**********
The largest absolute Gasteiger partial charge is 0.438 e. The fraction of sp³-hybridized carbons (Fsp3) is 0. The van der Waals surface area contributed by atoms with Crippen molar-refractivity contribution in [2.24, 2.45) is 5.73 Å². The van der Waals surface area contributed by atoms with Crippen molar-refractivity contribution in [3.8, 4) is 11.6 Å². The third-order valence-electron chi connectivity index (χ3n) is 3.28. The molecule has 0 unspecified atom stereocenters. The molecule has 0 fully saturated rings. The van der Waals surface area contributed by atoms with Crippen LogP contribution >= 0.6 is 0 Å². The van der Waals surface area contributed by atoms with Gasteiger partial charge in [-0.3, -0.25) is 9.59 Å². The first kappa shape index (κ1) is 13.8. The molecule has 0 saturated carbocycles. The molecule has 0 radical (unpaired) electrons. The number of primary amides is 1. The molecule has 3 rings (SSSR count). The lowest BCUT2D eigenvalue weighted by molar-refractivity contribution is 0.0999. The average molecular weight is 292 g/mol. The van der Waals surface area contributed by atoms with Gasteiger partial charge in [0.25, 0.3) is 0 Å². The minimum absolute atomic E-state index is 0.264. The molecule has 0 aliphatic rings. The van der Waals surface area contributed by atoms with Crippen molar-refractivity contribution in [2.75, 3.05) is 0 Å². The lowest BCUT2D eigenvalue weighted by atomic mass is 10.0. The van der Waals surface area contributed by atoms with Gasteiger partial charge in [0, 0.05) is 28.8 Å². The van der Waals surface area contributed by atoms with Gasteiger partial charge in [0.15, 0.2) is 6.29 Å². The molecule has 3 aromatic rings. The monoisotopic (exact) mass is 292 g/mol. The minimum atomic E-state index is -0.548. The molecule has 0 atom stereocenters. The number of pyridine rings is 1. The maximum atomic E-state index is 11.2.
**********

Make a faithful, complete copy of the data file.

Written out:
The largest absolute Gasteiger partial charge is 0.438 e. The fraction of sp³-hybridized carbons (Fsp3) is 0. The van der Waals surface area contributed by atoms with Crippen molar-refractivity contribution in [2.24, 2.45) is 5.73 Å². The van der Waals surface area contributed by atoms with Crippen molar-refractivity contribution in [3.8, 4) is 11.6 Å². The third-order valence-electron chi connectivity index (χ3n) is 3.28. The molecule has 0 unspecified atom stereocenters. The molecule has 0 fully saturated rings. The van der Waals surface area contributed by atoms with Crippen LogP contribution >= 0.6 is 0 Å². The van der Waals surface area contributed by atoms with Gasteiger partial charge in [-0.3, -0.25) is 9.59 Å². The first kappa shape index (κ1) is 13.8. The molecule has 0 saturated carbocycles. The molecule has 0 radical (unpaired) electrons. The number of primary amides is 1. The molecule has 3 rings (SSSR count). The lowest BCUT2D eigenvalue weighted by molar-refractivity contribution is 0.0999. The average molecular weight is 292 g/mol. The van der Waals surface area contributed by atoms with Gasteiger partial charge in [0.25, 0.3) is 0 Å². The minimum absolute atomic E-state index is 0.264. The molecule has 0 aliphatic rings. The van der Waals surface area contributed by atoms with Crippen molar-refractivity contribution in [2.75, 3.05) is 0 Å². The lowest BCUT2D eigenvalue weighted by atomic mass is 10.0. The van der Waals surface area contributed by atoms with Gasteiger partial charge in [0, 0.05) is 28.8 Å². The van der Waals surface area contributed by atoms with Gasteiger partial charge in [0.15, 0.2) is 6.29 Å². The molecule has 3 aromatic rings. The monoisotopic (exact) mass is 292 g/mol. The minimum atomic E-state index is -0.548. The molecule has 0 atom stereocenters. The number of pyridine rings is 1. The maximum atomic E-state index is 11.2.